solar system, in the range of Neptune's orbit and beyond.
Now we can see planets
on orbits much closer to their parent star."
In other words, if alien astronomers in another solar system were studying
our solar system using the technology previously available for direct imaging
detection, all they would see would be Uranus and Neptune. The inner planets,
Mercury, Venus, Earth, Mars and Saturn, simply wouldn't show up in their
To put the power of the new optics system in perspective: Neptune's mean
distance from the sun is about 2.8 billion million miles, or 30 Astronomical
Units, or AUs. One AU is defined as the mean distance between the sun and the
The newly imaged planet, Beta Pictoris b, orbits its star at about seven AUs,
a distance where things get especially interesting, according to Hinz, "because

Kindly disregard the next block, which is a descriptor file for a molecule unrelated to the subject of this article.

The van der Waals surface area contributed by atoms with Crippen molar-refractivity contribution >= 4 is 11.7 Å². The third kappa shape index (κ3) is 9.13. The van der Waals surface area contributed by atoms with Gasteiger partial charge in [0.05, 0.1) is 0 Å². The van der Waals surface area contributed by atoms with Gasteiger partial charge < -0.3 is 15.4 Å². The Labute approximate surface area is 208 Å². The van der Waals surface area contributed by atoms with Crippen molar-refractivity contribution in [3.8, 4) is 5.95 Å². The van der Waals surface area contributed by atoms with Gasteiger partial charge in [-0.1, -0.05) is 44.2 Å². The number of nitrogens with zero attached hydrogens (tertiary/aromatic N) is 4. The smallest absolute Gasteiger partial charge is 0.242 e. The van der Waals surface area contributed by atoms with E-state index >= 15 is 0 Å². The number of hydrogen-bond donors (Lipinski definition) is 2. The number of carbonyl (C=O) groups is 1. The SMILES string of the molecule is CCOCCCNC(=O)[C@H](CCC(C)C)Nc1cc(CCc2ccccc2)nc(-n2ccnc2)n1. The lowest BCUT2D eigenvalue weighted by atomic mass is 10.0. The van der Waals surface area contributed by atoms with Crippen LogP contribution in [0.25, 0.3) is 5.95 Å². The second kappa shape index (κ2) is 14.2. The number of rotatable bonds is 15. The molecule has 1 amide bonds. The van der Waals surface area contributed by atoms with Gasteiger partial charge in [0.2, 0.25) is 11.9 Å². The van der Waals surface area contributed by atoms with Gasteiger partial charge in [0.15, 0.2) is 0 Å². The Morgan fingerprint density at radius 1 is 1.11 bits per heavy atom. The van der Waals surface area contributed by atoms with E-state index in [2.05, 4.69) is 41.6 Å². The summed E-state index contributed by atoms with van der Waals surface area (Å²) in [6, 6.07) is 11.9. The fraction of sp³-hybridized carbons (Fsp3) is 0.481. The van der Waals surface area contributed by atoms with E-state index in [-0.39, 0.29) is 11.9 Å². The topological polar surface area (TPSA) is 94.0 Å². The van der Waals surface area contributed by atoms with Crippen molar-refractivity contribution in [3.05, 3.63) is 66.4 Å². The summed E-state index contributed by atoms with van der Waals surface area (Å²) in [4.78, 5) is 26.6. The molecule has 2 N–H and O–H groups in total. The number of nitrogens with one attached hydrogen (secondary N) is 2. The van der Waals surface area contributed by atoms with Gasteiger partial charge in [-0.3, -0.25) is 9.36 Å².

that's where we believe the bulk of the planetary mass to be in most solar
systems. Between five and 10 AUs."
While planet hunters have used a variety of indirect methods to detect the
"footprints" of extrasolar planets -- planets outside our solar system -- for
example the slight gravitational wobble an orbiting planet induces in its parent
star, very few of them have been directly observed.
According to Hinz, the growing zoo of extrasolar planets discovered to date
-- mostly super-massive gas giants on wide orbits -- represents a biased sample
because their size and distance to their parent star makes them easier to
"You could say we started out by looking at oddball solar systems out there.
The technique we developed allows us to search for lower-mass gas giants about